Experienced  · 

Behind the scenes: Engineering Optiver’s global trading network

Introducing Optiver Tech Talks

In Optiver’s Amsterdam office, our weekly Friday tech talks are a key part of our engineering culture. These sessions are a platform for our engineers to share updates from their teams, discuss new projects, and introduce new technologies they’re excited about. In the first blog post of the series, we’re spotlighting a recent talk given by Ryan, Network Engineer, offering a behind-the-scenes look at Optiver’s global trading network.

Ryan is a Network Engineer at Optiver. He joined Optiver as a university hire in 2016, and has worked in both our Chicago and Amsterdam offices.

If you’re reading this blog, you’re probably well aware that the vast majority of modern trading is done electronically. Traders define specific parameters that computers then use to execute trading decisions in less than a millisecond.

It’s no secret that to maintain a competitive edge in the fast-paced world of trading, proximity is key. The closer our servers are to the exchange’s servers, the faster we can execute trades—a critical factor in an industry where milliseconds can equate to significant financial outcomes. For this reason, Optiver strategically positions servers in numerous data centres (also called “colocations”) around the globe. Our trading network stands as the backbone of our operations, connecting our data centres across countries and continents.

In markets where even a five-minute outage can result in substantial opportunity costs for our trading operations, it’s crucial that we maintain fast, stable and dependable connections. These links bridge our main offices, which house our trading teams, with the data centres that host the exchange systems.

What does it take to build and maintain such a critical infrastructure? In this post, I’ll peel back the layers of our trading network, exploring the choices and challenges that keep our data—and our trades—moving swiftly and reliably throughout the trading day.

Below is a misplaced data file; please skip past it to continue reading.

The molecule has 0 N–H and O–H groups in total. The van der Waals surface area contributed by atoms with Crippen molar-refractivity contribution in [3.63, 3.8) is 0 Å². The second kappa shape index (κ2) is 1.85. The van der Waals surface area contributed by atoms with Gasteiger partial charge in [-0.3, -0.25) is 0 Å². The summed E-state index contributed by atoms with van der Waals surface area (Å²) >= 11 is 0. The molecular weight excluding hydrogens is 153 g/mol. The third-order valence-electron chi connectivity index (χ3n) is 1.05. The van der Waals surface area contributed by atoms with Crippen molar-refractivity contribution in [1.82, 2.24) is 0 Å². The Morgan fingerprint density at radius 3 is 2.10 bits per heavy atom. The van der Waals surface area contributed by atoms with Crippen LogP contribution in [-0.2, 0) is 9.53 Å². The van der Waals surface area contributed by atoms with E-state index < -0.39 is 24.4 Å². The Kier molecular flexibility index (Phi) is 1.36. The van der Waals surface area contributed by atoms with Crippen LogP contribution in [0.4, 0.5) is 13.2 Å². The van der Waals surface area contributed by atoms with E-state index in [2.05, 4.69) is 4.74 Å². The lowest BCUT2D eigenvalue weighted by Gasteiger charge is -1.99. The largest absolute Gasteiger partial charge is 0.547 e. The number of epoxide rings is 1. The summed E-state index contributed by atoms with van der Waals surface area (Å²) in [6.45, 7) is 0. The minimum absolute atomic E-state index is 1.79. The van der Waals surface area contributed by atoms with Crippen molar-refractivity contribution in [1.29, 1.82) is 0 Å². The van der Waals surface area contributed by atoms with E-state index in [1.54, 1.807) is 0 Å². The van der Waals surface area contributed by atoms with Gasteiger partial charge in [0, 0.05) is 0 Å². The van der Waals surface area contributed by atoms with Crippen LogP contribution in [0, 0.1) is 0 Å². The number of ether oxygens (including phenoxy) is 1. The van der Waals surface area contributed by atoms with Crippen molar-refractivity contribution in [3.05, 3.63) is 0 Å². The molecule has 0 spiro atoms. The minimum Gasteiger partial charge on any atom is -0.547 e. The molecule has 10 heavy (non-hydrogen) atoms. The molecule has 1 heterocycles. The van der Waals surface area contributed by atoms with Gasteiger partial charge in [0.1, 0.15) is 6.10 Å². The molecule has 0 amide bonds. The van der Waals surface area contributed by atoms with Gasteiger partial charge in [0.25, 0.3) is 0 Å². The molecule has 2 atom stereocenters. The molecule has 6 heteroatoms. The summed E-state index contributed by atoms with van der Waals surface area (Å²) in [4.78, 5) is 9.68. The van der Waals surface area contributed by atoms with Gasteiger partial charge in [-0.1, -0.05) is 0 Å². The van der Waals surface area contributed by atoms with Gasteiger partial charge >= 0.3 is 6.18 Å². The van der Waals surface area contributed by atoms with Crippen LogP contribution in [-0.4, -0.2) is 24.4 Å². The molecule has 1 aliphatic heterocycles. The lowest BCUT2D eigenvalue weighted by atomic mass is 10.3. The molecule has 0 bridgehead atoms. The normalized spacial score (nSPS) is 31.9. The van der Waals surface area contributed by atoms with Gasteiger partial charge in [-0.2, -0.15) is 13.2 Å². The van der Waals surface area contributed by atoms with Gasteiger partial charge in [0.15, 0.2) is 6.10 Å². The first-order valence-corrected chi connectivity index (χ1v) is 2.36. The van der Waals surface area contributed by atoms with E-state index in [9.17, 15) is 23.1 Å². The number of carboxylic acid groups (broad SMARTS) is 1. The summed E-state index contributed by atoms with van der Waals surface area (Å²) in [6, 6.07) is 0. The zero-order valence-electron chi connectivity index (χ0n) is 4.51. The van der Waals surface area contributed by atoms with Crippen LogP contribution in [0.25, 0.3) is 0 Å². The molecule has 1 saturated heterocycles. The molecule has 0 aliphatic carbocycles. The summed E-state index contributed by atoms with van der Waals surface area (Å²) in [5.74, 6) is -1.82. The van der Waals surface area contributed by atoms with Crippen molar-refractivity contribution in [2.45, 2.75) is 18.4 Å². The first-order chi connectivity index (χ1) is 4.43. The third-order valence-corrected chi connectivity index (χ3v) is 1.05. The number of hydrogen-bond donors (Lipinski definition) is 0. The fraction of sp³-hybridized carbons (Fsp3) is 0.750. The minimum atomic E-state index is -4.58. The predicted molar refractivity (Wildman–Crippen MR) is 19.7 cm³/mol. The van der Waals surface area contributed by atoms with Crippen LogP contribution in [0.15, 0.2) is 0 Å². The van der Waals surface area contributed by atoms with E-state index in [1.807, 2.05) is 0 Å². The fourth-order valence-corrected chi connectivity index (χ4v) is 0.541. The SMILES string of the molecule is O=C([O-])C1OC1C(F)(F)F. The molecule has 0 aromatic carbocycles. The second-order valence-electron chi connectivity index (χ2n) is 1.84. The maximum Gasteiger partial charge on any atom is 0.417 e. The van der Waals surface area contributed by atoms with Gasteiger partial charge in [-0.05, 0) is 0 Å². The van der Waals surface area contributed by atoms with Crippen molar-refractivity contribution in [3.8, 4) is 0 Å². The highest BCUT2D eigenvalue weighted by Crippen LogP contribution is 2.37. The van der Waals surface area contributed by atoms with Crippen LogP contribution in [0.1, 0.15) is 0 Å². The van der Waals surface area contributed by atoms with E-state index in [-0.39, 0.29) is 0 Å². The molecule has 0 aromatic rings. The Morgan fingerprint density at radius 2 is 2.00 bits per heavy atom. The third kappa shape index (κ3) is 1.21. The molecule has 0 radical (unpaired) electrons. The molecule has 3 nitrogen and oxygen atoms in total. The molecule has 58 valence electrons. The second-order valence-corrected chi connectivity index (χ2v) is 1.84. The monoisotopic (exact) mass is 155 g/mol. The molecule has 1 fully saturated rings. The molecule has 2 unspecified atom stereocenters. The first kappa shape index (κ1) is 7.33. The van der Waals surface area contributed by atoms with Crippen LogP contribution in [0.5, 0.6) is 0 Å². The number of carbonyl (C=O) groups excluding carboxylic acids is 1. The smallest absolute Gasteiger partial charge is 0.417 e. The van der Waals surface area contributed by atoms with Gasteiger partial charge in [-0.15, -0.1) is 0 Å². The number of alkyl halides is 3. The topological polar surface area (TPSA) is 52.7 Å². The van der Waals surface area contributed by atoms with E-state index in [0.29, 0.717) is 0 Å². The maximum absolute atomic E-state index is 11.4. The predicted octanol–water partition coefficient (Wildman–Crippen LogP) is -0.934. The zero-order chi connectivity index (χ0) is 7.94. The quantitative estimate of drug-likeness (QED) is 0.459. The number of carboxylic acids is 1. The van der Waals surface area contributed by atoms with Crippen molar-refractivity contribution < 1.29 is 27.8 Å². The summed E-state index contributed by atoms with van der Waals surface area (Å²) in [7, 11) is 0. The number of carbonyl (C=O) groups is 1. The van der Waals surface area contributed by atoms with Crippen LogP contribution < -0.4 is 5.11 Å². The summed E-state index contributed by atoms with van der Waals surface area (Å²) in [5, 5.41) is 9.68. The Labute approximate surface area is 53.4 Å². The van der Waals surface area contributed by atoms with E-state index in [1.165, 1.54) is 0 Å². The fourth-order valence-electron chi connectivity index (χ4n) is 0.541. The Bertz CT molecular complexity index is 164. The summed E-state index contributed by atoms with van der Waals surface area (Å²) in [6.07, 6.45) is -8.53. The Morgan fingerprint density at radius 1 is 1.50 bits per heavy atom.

The first question you might ask is: How do we move data from point A to point B? While the internet might seem like the obvious solution, we don’t use it much in trading. The unpredictability and shared nature of the internet’s pathways make it less suitable for the critical nature of trading data. Instead, we turn to more specialised, reliable solutions.

Our network’s backbone consists largely of leased “wavelength” services—a dedicated lane of bandwidth on long-distance fibre optic cables. These fibre cables are often buried alongside railroads or highways, strung alongside aerial power lines, or laid on the ocean floor. From our perspective, it’s essentially a dedicated cable that connects our backbone router in one data centre to another.

This solution offers us control over the physical path and guarantees the bandwidth we need, ensuring that when we push data at up to 100 gigabits per second, we receive it unimpeded on the other side—since we have total control over the data flowing in this pipe, we will never have our trading data buffered behind other traffic.